Alaska Salmon and the Proposed Pebble Mine

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Alaska Salmon and the Proposed Pebble Mine

Proposed mine threatens Bristol Bay, Alaska’s wild salmon and trout....

Southwest Alaska's Bristol Bay region is home to some of the premier sportfishing destinations on the globe. However, the Bristol Bay watershed is threatened by the proposed construction of a 20-square mile mining complex which has the potential to create pollutants that would affect waterways and devastate the region's sportfishing, which has an annual $60 million economic impact.

Background: Bristol Bay has the world's largest sockeye salmon fishery and one of the largest king salmon runs, primarily because the Bay's freshwater salmon habitat is largely untouched by development. Bristol Bay is also home to several other important recreational species, like Arctic Char, Arctic grayling, rainbow trout, lake trout, Dolly Varden, northern pike and whitefish. Collectively, sportfishing in the Bristol Bay region contributes over $60 million in economic activity annually.

However, the bay is under threat from a proposed mining operation that would be one of the largest mines of its type in the world. Because of its size, geochemistry and location, the proposed Pebble Mine runs a high risk of polluting Bristol Bay. The Pebble Mine complex would span 20-square miles of state land in the bay's watershed and would require the world's largest earthen dam to be built in a seismically active region. The dam and its 10-square mile containment pond are intended to hold between 2.5 billion and 8 billion tons of mine waste that the mine would produce over its lifetime. Because of the sulfide, or acid, generating nature of the Pebble ore body, the waste would require environmental treatment in perpetuity. Any release of mine waste into the surface or groundwater has the potential to harm Bristol Bay's important salmon runs.

On February 7, 2011, the U.S. Environmental Protection Agency (EPA) announced its plans to complete an assessment of the Bristol Bay watershed and the potential impacts of large-scale development projects, such as the proposed Pebble Mine, on the bay's water quality and salmon fishery. This announcement comes in response to a petition filed in 2010 by tribal governments, fishing groups and several other organizations for the agency to assess potential risks to the watershed. Mine developers are expected to apply for federal and state permits in spring of 2011. For more information on ways to get involved, please visit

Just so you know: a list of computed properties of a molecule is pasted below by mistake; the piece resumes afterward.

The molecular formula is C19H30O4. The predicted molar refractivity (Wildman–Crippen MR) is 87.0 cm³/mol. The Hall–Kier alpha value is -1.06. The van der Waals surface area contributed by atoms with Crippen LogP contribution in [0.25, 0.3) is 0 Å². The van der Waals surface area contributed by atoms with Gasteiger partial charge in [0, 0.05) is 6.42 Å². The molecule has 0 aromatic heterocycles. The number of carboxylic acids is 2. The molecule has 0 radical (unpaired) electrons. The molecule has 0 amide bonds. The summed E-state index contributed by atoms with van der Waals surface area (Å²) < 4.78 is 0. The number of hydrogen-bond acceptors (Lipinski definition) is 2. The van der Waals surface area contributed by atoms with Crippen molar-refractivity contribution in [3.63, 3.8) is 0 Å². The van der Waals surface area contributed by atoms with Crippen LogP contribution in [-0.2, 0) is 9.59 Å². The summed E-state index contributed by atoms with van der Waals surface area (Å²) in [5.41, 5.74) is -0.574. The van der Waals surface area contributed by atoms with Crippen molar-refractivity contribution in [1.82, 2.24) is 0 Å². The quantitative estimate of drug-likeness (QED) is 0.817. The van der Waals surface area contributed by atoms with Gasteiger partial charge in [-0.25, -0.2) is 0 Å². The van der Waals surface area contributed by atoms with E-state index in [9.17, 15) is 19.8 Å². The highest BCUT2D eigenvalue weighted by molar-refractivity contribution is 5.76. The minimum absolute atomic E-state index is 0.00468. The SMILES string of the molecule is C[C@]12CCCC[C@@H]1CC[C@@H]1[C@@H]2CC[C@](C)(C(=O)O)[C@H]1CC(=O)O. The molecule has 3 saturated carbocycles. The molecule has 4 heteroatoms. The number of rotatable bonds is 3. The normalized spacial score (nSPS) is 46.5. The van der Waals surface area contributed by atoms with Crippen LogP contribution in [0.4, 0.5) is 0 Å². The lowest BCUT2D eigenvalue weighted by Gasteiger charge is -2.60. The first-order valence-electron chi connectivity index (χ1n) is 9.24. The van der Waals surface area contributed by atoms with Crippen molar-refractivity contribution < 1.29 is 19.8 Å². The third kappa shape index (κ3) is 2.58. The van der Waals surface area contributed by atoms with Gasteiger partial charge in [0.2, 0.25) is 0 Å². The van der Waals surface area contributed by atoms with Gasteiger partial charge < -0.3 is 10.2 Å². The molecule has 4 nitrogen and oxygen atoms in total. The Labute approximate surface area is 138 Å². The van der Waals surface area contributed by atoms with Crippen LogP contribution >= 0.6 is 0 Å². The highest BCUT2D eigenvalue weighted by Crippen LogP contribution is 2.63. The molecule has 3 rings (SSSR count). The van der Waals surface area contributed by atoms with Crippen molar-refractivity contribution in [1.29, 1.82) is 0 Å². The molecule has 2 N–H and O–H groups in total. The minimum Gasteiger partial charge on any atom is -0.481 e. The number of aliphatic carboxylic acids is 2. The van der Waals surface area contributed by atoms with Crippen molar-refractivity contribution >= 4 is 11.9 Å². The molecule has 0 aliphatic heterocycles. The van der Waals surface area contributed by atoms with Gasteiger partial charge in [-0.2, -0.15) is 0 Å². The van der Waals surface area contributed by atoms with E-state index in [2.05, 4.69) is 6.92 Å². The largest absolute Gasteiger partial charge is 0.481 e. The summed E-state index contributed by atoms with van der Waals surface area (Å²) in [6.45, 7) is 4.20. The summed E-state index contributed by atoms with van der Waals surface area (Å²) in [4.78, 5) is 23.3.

KeepAmericaFishing's™ Position
The sportfishing community depends upon clean and healthy waters and abundant fish. The various mining operations in the Bristol Bay watershed pose a real and considerable threat to the fishery resources, water quality and sportfishing opportunity of the region. In addition to the inherent risks of the mining operations themselves, the Bristol Bay region is a seismically active area and this increases the risk of an unintended breach of reservoirs and other environmental containment facilities containing heavy metals, acid waters and toxic chemicals.

Considering the risk to the fishery resources and fishing opportunity of the region, KeepAmericaFishing™ believes that the prudent action is for the U.S. Environmental Protection Agency (EPA) to use its authority under Section 404(c) of the Clean Water Act to withdraw the waters and wetlands of the Bristol Bay watershed from future consideration as disposal sites for dredge and fill activity associated with mining operations. KeepAmericaFishing urges EPA to take such action to protect the resources of Bristol Bay.

Bristol Bay Sportfishing Facts

•Recreation and tourism spending in Bristol Bay brings $90 million annually to the state in the form of taxes and licenses.

•In 2007, anglers in Alaska spent nearly $1.4 billion on fishing trips, fishing equipment and the development and maintenance of land used primarily for the pursuit of sportfishing in Alaska.

•In 2007, Bristol Bay sportfishing supported 846 full and part-time jobs and accounted for $27 million in total wages and benefits paid to employees and proprietors.

•In total, an estimated 37,000 fishing trips are taken annually to Bristol Bay freshwater fisheries. Tourists from outside of Alaska comprised about one-third of those trips.

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